Floods and age have taken their toll on the place, and the current owners are simply trying to preserve what is left standing.
The castle ruins are magnificent enough, but the buildings are surrounded by grounds so delightful and surprising in their layout, features and plantings. It’s a pleasure to explore the labyrinthine garden paths and see where they all lead.
Two well-maintained paths take slightly different directions, and we have to choose which one to follow.
Magnificent Queensland kauri trees line a walkway. These were planted eighty years ago.
There are no dead-ends as the paths lead to features or back to each other, giving us the freedom to wander around without getting lost.
Many of the plants are labelled, and a guidebook is provided at the office so we can look up the species of the trees and flowers.
During our visit, the wild ginger is in bloom — startling us with its colour.
Graceful heliconia flowers hang to the side of a clearing. These tropical flowers remind me so much of the bouquets that were sold in the markets of West Africa.
Then the vegetation gives way to another collection of buildings.
The Tunnel of Love leads to a spring-fed waterfall on the other side of a hill.
The tunnel was originally designed to hold aquariums in cavities in the sides of the walls, but that fantastic idea was abandoned because of leakage.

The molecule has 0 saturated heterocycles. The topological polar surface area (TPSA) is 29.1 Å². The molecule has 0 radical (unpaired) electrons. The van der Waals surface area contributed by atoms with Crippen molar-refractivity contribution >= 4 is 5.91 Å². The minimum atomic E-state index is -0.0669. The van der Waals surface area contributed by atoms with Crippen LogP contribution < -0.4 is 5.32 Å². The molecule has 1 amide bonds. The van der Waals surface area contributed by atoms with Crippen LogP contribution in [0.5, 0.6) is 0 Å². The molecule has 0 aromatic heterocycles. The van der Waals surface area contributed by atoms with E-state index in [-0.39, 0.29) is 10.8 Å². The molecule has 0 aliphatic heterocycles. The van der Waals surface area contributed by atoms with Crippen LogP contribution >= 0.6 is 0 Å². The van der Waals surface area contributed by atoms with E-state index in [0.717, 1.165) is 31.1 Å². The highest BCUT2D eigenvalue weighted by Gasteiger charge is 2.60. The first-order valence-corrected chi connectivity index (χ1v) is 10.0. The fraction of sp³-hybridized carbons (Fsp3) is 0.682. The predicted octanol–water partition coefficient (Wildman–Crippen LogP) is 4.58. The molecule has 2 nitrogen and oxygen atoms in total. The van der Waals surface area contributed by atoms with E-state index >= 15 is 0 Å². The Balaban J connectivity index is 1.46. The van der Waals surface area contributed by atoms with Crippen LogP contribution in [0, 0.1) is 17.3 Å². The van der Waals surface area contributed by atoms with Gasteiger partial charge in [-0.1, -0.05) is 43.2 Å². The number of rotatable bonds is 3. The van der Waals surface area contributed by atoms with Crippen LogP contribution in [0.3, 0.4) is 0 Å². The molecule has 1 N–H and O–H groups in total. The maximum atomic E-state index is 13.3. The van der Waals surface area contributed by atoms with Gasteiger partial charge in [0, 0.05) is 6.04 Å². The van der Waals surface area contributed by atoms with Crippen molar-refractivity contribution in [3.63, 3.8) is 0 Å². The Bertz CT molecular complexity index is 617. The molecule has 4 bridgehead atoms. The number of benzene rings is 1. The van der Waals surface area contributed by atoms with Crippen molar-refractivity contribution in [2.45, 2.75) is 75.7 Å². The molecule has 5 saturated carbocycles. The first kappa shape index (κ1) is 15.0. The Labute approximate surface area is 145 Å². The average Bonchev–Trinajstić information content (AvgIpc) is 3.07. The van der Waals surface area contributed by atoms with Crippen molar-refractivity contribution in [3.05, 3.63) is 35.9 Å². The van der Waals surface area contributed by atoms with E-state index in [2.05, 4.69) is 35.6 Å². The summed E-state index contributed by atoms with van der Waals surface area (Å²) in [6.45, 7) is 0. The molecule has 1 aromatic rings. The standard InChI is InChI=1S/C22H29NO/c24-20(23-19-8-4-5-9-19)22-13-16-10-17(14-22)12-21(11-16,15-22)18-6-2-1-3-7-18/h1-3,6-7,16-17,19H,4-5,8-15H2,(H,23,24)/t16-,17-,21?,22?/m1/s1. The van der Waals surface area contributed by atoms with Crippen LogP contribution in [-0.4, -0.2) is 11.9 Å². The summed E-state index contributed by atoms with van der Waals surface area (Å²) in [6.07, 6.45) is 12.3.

Upon exiting the tunnel, a short flight of steps leads us back into the garden and to Teresa Falls.
Because Teresa Falls is spring-fed, it is now the water supply for the establishment.
A spotted eel travels between the falls and the river, foraging for food on the floor of the shallow ditch.
As we continue along the garden paths, the old landscaping and soft plantings make it a very pleasant outing.
At the far end of the property, a beautifully-crafted flight of stairs beckon us upward.
A circuit in a stand of bamboo is long enough to lead visitors around the corners without revealing what's in store.
Returning to the castle ruins by another path makes the journey surprising.
Adjacent to the ruins, a small building houses a museum that details Paronella Park's rich history.
When we exit the park, we do so to cross the suspension bridge and look at the castle from another angle.
Our girls love running across the suspension bridge. As they cross it many times, my eyes rise up to the hillside behind them where I can see schoolchildren engaged in their physical education within a fenced yard.
When we leave Paronella Park, it’s after a full day of exploration and fun. Each park ticket permits admittance for a full twelve months, and I’m hoping we can get back to spend some more time in this wonderful place. I was able to spend some time talking with Judy and Mark who own the establishment, and their passion is infectious.
In thinking of Paronella and his huge vision for the castle, I am reminded of Clinton in New Zealand and Guy in northern NSW who have both built amazing houses. When José Paronella started his castle in 1930, he wouldn’t have known how it would be appreciated and valued in 2012. Although Paronella died and his life’s work was sold, others have taken up his initial vision to provide a wonderful place for people to visit in Far North Queensland!